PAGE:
#MicroblogMondays: Unblocking My Creativity.


(Not sure what #MicroblogMondays is? Read the inaugural post which explains the idea and how you can participate too.)


I’m pretty certain that I shut down my creativity for good in my sophomore year of college.

Part of it had to do that most of my classes were based on reading and analyzing literature, not writing it.

But mostly, I think it had to do with my cousin’s death; I was ill-equipped to handle the tsunami of emotions associated with her suicide. And instead of writing myself out of it, I shut down. I vividly remember a moment in the winter of 1995 where I made the decision to grow up. Amy wasn’t alive anymore, and I needed to live. And that meant I needed to be Responsible and Pay Attention and Help People – especially the ones that reached out for help like my cousin did.*

The death knell to my writing dreams, though, came that second semester, when I took a poetry seminar with a brilliant poet, one who had won awards for his poetry. He was brilliant… and a drunk. And I was 19 and intimidated as hell by him and blocked and couldn’t write a single. fucking. poem that semester. It was awful. I brought in my high school poetry, which was okay, but not great. Everyone hated my writing, and I tried SO hard to write and just couldn’t. It would have been a really tough class, but I was really good at analysis and commentary on the poetry that the other students wrote, and I participated, so I still got a decent grade in the class.

But. I’ll never forget the last day of class, when the professor – drunk, of course – hugged me before I left. And he said, You know, you really are much better at analysis than you are at writing.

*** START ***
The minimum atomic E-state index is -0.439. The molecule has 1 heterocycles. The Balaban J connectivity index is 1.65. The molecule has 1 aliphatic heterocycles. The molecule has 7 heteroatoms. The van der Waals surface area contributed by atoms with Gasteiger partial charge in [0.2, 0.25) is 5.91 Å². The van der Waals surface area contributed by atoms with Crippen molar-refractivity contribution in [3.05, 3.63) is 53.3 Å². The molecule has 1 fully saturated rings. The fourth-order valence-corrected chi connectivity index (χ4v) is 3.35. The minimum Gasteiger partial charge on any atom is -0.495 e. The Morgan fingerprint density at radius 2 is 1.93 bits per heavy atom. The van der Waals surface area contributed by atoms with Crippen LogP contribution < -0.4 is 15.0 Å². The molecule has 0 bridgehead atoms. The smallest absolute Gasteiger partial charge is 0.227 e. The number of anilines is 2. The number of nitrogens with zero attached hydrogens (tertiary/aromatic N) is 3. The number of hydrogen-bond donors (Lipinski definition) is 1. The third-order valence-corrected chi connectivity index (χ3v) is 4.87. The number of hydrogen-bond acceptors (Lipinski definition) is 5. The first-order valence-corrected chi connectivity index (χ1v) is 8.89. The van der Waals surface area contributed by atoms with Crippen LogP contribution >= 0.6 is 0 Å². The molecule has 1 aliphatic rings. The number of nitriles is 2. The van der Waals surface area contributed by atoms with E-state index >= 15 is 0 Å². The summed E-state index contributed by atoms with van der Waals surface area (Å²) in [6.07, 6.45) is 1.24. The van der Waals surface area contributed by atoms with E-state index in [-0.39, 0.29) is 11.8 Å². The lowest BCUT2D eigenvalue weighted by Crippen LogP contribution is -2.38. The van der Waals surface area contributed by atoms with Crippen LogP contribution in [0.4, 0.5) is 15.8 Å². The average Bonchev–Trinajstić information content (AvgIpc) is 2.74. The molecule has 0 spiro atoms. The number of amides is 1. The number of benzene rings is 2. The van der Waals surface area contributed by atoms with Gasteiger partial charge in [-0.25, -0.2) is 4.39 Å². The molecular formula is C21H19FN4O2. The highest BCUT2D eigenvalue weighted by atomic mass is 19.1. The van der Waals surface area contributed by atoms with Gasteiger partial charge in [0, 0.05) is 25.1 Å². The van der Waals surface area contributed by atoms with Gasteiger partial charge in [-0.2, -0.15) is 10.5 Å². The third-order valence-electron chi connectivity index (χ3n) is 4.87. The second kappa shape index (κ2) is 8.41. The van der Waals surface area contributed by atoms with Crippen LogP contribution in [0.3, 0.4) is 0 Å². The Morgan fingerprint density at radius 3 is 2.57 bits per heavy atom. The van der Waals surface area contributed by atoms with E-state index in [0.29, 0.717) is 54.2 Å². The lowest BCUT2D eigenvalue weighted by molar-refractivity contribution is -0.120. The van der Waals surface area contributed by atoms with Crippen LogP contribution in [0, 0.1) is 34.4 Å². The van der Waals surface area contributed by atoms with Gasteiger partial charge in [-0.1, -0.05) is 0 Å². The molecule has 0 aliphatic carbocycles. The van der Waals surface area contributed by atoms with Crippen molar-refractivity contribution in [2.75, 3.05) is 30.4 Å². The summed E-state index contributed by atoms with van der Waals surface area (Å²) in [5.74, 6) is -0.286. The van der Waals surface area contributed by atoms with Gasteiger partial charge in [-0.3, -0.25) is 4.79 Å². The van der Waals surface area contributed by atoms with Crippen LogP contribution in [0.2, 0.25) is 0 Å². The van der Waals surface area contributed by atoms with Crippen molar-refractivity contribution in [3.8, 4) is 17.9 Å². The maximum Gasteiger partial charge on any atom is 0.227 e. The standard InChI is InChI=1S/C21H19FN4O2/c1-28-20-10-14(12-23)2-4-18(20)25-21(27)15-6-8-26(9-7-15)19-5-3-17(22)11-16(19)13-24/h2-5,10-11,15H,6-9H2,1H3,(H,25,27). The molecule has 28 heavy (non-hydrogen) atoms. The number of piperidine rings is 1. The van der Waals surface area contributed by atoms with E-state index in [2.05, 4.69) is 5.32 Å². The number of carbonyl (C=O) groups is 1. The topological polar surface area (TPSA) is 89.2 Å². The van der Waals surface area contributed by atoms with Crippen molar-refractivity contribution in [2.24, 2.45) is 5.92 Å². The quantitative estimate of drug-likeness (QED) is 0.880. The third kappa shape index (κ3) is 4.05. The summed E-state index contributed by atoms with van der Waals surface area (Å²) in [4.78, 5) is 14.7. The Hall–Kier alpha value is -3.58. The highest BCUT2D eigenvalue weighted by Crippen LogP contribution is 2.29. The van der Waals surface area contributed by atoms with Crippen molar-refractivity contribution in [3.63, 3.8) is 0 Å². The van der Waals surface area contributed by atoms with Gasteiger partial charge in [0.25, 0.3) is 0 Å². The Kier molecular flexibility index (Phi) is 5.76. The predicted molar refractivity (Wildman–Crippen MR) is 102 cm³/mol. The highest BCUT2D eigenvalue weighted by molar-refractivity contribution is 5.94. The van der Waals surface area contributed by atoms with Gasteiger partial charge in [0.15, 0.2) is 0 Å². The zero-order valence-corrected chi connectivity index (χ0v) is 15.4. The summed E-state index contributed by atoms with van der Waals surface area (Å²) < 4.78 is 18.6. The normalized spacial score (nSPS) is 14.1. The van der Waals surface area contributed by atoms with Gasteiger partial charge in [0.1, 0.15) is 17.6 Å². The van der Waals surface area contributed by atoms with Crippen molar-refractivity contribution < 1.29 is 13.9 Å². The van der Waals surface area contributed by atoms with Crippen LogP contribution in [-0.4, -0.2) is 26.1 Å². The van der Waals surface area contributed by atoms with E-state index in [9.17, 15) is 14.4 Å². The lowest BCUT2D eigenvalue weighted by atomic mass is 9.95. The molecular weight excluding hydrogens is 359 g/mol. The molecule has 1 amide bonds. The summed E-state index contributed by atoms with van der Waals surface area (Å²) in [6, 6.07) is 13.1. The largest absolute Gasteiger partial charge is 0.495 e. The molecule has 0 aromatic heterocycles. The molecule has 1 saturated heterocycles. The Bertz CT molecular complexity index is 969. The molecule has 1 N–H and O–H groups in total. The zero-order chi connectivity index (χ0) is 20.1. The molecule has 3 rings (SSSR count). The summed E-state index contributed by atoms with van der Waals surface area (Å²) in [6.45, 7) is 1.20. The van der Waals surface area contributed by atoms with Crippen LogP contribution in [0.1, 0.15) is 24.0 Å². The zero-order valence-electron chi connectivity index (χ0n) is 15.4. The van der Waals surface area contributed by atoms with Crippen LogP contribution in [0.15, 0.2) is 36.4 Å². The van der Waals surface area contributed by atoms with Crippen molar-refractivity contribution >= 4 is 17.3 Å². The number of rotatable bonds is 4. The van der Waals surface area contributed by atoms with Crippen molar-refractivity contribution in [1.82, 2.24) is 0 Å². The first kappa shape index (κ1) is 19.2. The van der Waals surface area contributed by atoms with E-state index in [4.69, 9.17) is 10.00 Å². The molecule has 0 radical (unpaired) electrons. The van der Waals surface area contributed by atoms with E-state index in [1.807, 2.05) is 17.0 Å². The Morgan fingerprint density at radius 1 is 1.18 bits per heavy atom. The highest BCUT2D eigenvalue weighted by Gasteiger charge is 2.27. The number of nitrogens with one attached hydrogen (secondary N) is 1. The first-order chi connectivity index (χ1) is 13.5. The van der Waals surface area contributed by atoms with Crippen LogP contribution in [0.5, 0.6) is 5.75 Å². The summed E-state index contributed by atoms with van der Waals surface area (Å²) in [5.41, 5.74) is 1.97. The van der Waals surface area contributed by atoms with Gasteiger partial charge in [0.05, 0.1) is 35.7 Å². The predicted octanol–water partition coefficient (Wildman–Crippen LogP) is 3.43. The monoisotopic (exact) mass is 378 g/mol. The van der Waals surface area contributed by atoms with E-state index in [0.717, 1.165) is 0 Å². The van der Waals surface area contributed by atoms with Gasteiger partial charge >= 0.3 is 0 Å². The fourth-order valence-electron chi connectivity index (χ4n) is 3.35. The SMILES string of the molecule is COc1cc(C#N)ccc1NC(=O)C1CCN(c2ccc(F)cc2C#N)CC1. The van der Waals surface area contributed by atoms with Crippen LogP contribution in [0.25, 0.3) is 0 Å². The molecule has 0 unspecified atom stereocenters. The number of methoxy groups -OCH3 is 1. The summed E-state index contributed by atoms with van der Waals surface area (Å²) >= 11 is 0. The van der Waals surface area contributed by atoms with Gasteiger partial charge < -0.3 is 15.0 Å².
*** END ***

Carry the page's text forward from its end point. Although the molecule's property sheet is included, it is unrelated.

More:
And like that – poof! – there went my dreams of writing… for real. I’ve dabbled with it here and there since then, but nothing of substance.

So I’m not working much right now, and I picked up a book a while back called The Artist’s Way. I tried to start it maybe a decade or so ago, but the “morning pages” she wanted you to do was too much for me.

I picked it up about a month ago and started working through it as part of the intention I set when I left Kripalu. I left, thinking only, I want to write more. And I thought it would be a good way to write more.

The book has been pretty amazing thus far. Before this experience, I never would have told you that I was blocked creatively. I thought I just threw it out, decided I didn’t need it anymore. And, in fact, the past couple of years I’ve been wondering: was I ever actually creative, or did I just think I was?

So it’s been really great to discover, oh, hey, wait a second, maybe it’s not gone for good! I still haven’t written a poem yet, but that’s okay. I’ve had IDEAS about short stories. Two. One that’s actually pretty damn good, that I’ve even outlined, so if I can just get the hell out of my way and write the thing… except, oh, I have emails to read and answer and workouts to log and work do to… and what’s going on on twitter and instagram right now? Oh, look, there’s a Huffpost post that looks decent. I’ll read that. And I have these books to read, too!